From the Chicago Reader (August 9, 1996). — J.R.
Rating *** A must see
Directed and written by Thom Andersen and Noël Burch
Narrated by Billy Woodberry.
By Jonathan Rosenbaum
When Peter Wollen wrote about canon formation in the English film magazine Sight and Sound three years ago, he conceptualized “a motley set of cultural gate-keepers and taste-makers.” Archivists come first, determining which films to acquire, preserve, and screen; then come the academics and critics, singling out the touchstones and masterpieces; they’re followed by filmmakers and, finally, the audience. As Wollen notes, “The process of cultural negotiation among these many gate-keepers of taste results not only in the surface phenomena of lists and programs, but also in the crystallization of an implicit aesthetic paradigm at a deeper level.”
I can think of several sources critical to the formation of my own canon. When I was in my early teens, the only sources I could find were library books like Arthur Knight’s The Liveliest Art, which is useful as a beginner’s survey, and Agee on Film, which is hampered by its limited coverage. During my freshman year in college I purchased my first film magazine: the Winter 1961-’62 issue of Sight and Sound, which contained the results of an international poll of critics about the ten best movies ever made; I resolved to see as many movies on the composite and individual lists as possible. Two years later, in the Spring 1963 issue of Film Culture, I came upon Andrew Sarris’s “The American Cinema,” a catalog-essay describing and evaluating the styles of films by dozens of Hollywood directors. By the time this essay was expanded into a book, five years later, I was well on my way to becoming a die-hard auteurist, part of whose life mission was to see as many of the films in Sarris’s canon as possible, underlining each title after I saw it. Then, after I moved to Paris in 1969, I bought a book published the same year, Noël Burch’s Praxis du cinéma, that offered a formalist canon, international in scope, radically different from Sarris’s stylistic model — the work of a filmmaker, teacher, and theorist who offered prescriptive ideas about cinema as well as critical observations about what it had been. (The differences between style and form are not to be sneezed at, especially if one agrees with Roland Barthes that style is a miscarriage of form.) Meanwhile, attending the Paris Cinematheque on a regular basis provided me with plenty of movies cited by Sarris as well as Burch.
Burch’s book was translated into English in 1973 as Theory of Film Practice, but it was Sarris’s book that prevailed as a guide to budding cinephiles in the English-speaking world — hardly surprising, since his work provided information about the Hollywood movies being shown on television, whereas many of the titles in Burch’s book were hard to come by, particularly outside of Paris. Meanwhile Burch himself — an American expatriate living in France — became politically radicalized by the events of May 1968 and wound up denouncing his own book for its formalism; eventually his interest turned almost exclusively to political and social content in popular films from the United States and France.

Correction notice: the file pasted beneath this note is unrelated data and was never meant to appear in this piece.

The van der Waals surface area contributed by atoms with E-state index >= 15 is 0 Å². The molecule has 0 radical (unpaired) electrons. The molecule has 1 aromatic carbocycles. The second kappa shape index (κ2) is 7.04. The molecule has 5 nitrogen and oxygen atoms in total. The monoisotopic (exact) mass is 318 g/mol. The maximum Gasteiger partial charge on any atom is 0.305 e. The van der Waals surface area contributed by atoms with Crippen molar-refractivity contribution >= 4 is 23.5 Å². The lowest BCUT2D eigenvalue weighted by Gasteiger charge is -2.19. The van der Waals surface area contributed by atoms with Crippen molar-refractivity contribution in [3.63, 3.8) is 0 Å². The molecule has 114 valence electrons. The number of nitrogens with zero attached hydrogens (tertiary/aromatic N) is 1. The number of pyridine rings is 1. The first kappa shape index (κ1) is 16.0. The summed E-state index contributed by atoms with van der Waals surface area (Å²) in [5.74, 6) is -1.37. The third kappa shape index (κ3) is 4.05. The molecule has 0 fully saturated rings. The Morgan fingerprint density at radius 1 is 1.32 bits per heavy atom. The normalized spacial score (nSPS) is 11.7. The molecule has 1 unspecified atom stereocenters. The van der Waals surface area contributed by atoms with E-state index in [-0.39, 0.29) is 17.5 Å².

Though academics and critics of the 70s and 80s effected a few minor changes in the American canon proposed by Sarris, and he and others made a few modifications and updates to his list, eventually his evaluations froze into an orthodoxy — a course for extended study and enlightenment that hasn’t been supplanted or even challenged by any comparable survey since (apart from the popularity polls of the annual Oscars and the weekly and yearly tabulations of box-office grosses).
This stagnation in film taste has dire consequences for the future of film. Because “changes in the canon are crucially linked to changes in filmmaking,” as Wollen suggests, “a new cinema will create a new film history with it, perhaps deliberately, perhaps by accident. And we can be sure that, in its absence, the canon will continue to petrify. The art form of the 20th century will dwindle and die, as stained glass and tapestry died before it. Only a new revolution of taste can rescue cinema from the jaws of death.”
Given the many new ways that film taste can change and that film information can circulate in the 90s, I’m not at all sure I agree with Wollen’s apocalyptic prognosis. But there’s no question that we need new canons, in the American cinema as well as internationally. And Red Hollywood (1995), cowritten and codirected by Burch, offers some invaluable clues about how we might start reconstructing our view of Hollywood movies made since the birth of talkies. A two-hour video, it’s receiving almost simultaneous world premieres at the Locarno film festival in Switzerland and at the Film Center next Friday, August 16. As a useful supplement, the Film Center is also showing four of the many features Red Hollywood discusses in detail — two of them this Friday, Johnny Guitar and Force of Evil, and two next Saturday, August 17, Tom, Dick and Harry and Marked Woman.